The Genetic Disease Foundation was formed 11 years ago by several organizations and families affected by genetic diseases sharing a common bond. The diseases involved affected small populations with horrific and life threatening diseases. Some of the family members had succumbed to these rare diseases. Recognizing the difficulties faced in combating these orphan diseases, the Foundation founders adopted the philosophy to unite resources to raise research funds for genetic diseases in general, while also promoting awareness of these diseases.
The Foundation designated the Department of Genetics and Genomic Science at The Mount Sinai School of Medicine in New York City, one of the largest genetics programs in the US, as its "Center of Excellence" and the recipient of its research grants. In so doing, the GDF has recognized the past accomplishments and dedication of the department to innovative efforts to discover cures and/or treatments for these rare genetic diseases. Since genetic and especially metabolic diseases, share common bases, an advance in one, often leads to advances for the others.
Since our inception, The GDF has raised several million dollars and has used these funds towards the purchase of state-of-the-art research equipment for the Department. Recent purchases have included a mass spectrometer for critical analyses for the diagnosis and monitoring of various metabolic disorders and a NextGen DNA sequencer to identify the genetic mutations causing these diseases. These are the most advanced research instruments for studies of disease pathogenesis and evaluations of new treatment. This equipment will facilitate efforts to prevent and develop new treatments for metabolic diseases including MSUD and PKU. Additionally we have invested in research grants that have been given to scientists involved in genetic research. While raising money for research the GDF has concurrently spearheaded several campaigns reaching tens of thousands of doctors including the "One Test 16 answers" awareness campaign encouraging a simple screening test to identify carriers of gene mutations for 16 genetic diseases.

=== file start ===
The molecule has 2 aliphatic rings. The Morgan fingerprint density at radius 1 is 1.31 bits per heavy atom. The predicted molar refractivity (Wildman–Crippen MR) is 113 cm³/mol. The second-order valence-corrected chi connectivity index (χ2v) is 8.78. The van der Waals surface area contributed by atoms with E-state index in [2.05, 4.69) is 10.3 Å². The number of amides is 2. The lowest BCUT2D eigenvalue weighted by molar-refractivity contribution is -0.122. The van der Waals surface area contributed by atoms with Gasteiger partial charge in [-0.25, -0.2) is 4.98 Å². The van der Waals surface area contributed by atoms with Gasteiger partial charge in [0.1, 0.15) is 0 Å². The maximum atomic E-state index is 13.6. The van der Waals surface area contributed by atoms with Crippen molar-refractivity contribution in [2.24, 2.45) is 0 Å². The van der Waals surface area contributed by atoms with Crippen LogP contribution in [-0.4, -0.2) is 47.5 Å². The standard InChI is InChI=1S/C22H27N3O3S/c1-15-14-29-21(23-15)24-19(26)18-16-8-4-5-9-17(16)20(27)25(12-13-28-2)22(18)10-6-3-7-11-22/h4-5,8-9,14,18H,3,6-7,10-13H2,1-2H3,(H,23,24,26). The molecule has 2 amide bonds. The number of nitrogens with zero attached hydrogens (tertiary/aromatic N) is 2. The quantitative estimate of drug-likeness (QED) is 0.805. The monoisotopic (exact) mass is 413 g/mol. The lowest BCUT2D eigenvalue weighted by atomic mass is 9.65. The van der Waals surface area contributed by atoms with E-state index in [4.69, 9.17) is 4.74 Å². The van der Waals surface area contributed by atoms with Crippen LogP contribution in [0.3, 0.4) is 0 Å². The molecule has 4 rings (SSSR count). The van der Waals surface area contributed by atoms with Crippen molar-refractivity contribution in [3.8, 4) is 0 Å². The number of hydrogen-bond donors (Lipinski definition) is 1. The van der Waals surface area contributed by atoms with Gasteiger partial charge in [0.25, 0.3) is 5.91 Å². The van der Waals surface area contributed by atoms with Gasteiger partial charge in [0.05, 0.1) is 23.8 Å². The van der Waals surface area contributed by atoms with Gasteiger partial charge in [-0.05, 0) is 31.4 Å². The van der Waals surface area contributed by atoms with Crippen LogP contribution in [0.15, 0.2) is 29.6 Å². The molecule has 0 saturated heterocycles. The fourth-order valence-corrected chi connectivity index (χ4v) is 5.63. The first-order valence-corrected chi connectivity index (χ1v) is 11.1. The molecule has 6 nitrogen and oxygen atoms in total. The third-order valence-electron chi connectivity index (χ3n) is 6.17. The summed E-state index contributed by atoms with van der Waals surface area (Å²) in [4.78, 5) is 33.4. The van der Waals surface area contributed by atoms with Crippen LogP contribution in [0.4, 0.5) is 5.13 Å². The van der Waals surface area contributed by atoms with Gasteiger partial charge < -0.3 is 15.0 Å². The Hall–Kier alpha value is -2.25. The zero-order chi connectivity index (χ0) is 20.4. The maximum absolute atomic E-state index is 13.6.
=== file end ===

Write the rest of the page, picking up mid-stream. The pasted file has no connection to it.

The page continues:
The continued development and research of genetics has enabled the Foundation to continue its mission through expanded testing and knowledge.
Since the GDF is staffed by volunteers, all funds are directed to our research and awareness efforts. To find out more about our organization, visit our website at http://www.geneticdiseasefoundation.org.
The Genetic Disease Foundation
- Category: Volume 26-1